I Love Life: Christian Musician Tony Melendez, Born without Arms, Plays Guitar with Toes
People with purpose succeed because they know where they’re going. Tony Melendez, who was born without arms, knows the power of purpose. Tony is an accomplished guitarist.
“I had the guitar very close to me as a youngster. I’d watch my father play the instrument never ever imagining that one day (through tuning) I could actually play the guitar with my toes.”
What did it take for Tony to make his dream come true?
“It literally involved a major commitment and an enormous amount of time practicing. I sat in my room every day and played the guitar hour after hour after hour. Nothing was going to get in my way.”
Tony was unstoppable in spite of his disability. On September 15, 1987, the talented musician played his guitar for the late Pope John Paul II in Los Angeles. The pontiff was in awe of the young man.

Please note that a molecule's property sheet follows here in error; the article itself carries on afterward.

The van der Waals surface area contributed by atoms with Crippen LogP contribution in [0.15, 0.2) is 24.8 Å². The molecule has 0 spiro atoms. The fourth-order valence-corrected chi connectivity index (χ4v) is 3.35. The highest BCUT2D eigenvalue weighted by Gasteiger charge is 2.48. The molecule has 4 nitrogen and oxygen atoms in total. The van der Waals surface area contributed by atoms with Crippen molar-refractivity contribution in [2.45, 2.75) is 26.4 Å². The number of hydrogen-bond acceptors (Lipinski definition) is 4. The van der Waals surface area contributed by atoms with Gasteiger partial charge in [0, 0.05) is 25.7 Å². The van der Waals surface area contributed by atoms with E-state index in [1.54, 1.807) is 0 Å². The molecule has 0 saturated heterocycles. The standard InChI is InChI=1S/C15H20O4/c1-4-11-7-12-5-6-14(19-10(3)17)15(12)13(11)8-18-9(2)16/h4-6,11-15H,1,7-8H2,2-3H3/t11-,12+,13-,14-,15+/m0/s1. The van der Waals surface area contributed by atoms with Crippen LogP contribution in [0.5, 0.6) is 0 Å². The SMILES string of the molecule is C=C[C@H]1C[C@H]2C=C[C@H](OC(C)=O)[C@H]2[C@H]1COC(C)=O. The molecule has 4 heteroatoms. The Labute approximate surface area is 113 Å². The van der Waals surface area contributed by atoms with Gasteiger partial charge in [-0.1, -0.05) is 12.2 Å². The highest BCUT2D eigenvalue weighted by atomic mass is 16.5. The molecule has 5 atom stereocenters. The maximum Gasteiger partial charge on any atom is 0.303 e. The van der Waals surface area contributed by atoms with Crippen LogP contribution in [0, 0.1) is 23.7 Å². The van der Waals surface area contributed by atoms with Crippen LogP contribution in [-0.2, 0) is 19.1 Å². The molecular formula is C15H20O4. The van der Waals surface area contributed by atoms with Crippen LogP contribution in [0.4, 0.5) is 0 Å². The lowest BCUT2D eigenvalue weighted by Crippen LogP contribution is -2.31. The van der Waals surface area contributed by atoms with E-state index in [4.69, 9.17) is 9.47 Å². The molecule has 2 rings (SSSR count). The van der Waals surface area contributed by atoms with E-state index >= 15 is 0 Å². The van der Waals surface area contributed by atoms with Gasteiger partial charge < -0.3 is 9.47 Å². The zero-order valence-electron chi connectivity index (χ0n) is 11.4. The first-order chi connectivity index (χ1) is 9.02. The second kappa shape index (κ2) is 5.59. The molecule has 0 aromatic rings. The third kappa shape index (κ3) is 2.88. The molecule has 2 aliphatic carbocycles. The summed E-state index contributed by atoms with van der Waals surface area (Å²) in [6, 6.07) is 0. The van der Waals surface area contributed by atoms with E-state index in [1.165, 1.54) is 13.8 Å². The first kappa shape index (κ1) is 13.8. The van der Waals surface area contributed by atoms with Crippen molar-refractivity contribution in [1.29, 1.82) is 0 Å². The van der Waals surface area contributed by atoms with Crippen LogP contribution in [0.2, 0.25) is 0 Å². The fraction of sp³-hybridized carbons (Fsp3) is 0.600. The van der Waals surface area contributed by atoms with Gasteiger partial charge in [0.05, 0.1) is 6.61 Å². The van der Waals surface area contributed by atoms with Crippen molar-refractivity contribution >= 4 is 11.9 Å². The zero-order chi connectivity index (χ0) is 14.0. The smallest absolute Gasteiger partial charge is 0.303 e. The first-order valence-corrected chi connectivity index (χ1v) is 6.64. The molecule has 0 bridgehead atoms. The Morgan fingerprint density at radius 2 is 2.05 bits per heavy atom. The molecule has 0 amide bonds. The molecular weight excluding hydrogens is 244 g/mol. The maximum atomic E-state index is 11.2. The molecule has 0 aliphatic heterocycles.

“I remember sitting in front of the Pope surrounded by thousands of young people at Universal Theater. We were hooked up by television worldwide. In my head, I was saying, ‘Tony, don’t mess up.’”
When word got out about the performance, Tony’s life shifted into high gear.
“All of a sudden, I started getting calls from people in the United States and other countries to perform at different venues, including prisons, high schools, universities. So far, I have traveled to 27 foreign countries. It was like an overnight world wind. It happened back in 1987 and here we are today. I’m still going.”
Tony, the author of his best selling autobiography A Gift Of Hope, says people who achieve have something in common---can do attitudes and a heavy dose of perseverance.
“If you don’t believe in yourself, all of a sudden, you’ll become stagnant. Every time you say ‘I can’t do this,’ you hurting yourself.’ I don’t even think we should use those words. We can achieve if we apply ourselves.”
Still to this day, Tony doesn’t take credit for his success. He says, no doubt about it, God is responsible for the many blessing in his life.
“God is the ultimate. I need Him. I want Him to be a part of what I’m doing. Whatever I can do to give back to Him, I’m going to do.”
Tony Melendez has achieved the kind of success an American educator once talked about. “Success,” according to Booker T. Washington, “is to be measured not so much by the position that one has reached in life as by the obstacles he has overcome while trying to succeed.”